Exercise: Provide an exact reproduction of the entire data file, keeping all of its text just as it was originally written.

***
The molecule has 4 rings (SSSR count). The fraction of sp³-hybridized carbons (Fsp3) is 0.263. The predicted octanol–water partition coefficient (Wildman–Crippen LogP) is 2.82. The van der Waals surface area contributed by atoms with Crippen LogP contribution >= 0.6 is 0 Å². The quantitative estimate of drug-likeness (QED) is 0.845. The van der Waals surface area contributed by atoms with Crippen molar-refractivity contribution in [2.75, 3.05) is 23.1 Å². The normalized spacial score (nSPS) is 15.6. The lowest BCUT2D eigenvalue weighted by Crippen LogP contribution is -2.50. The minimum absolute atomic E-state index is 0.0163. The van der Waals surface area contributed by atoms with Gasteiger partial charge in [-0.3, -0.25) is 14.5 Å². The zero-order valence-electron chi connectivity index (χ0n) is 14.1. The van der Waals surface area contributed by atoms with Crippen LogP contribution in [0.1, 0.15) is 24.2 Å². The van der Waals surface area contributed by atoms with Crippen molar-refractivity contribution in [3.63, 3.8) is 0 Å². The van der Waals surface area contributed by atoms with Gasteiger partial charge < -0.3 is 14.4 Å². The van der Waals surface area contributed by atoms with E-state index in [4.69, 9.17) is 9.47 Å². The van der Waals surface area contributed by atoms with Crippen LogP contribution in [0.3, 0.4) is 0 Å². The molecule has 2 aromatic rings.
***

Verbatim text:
The molecule has 4 rings (SSSR count). The fraction of sp³-hybridized carbons (Fsp3) is 0.263. The predicted octanol–water partition coefficient (Wildman–Crippen LogP) is 2.82. The van der Waals surface area contributed by atoms with Crippen LogP contribution >= 0.6 is 0 Å². The quantitative estimate of drug-likeness (QED) is 0.845. The van der Waals surface area contributed by atoms with Crippen molar-refractivity contribution in [2.75, 3.05) is 23.1 Å². The normalized spacial score (nSPS) is 15.6. The lowest BCUT2D eigenvalue weighted by Crippen LogP contribution is -2.50. The minimum absolute atomic E-state index is 0.0163. The van der Waals surface area contributed by atoms with Gasteiger partial charge in [-0.3, -0.25) is 14.5 Å². The zero-order valence-electron chi connectivity index (χ0n) is 14.1. The van der Waals surface area contributed by atoms with Crippen LogP contribution in [0.1, 0.15) is 24.2 Å². The van der Waals surface area contributed by atoms with Crippen molar-refractivity contribution in [3.63, 3.8) is 0 Å². The van der Waals surface area contributed by atoms with Gasteiger partial charge < -0.3 is 14.4 Å². The van der Waals surface area contributed by atoms with E-state index in [4.69, 9.17) is 9.47 Å². The van der Waals surface area contributed by atoms with Crippen LogP contribution in [0.3, 0.4) is 0 Å². The molecule has 2 aromatic rings.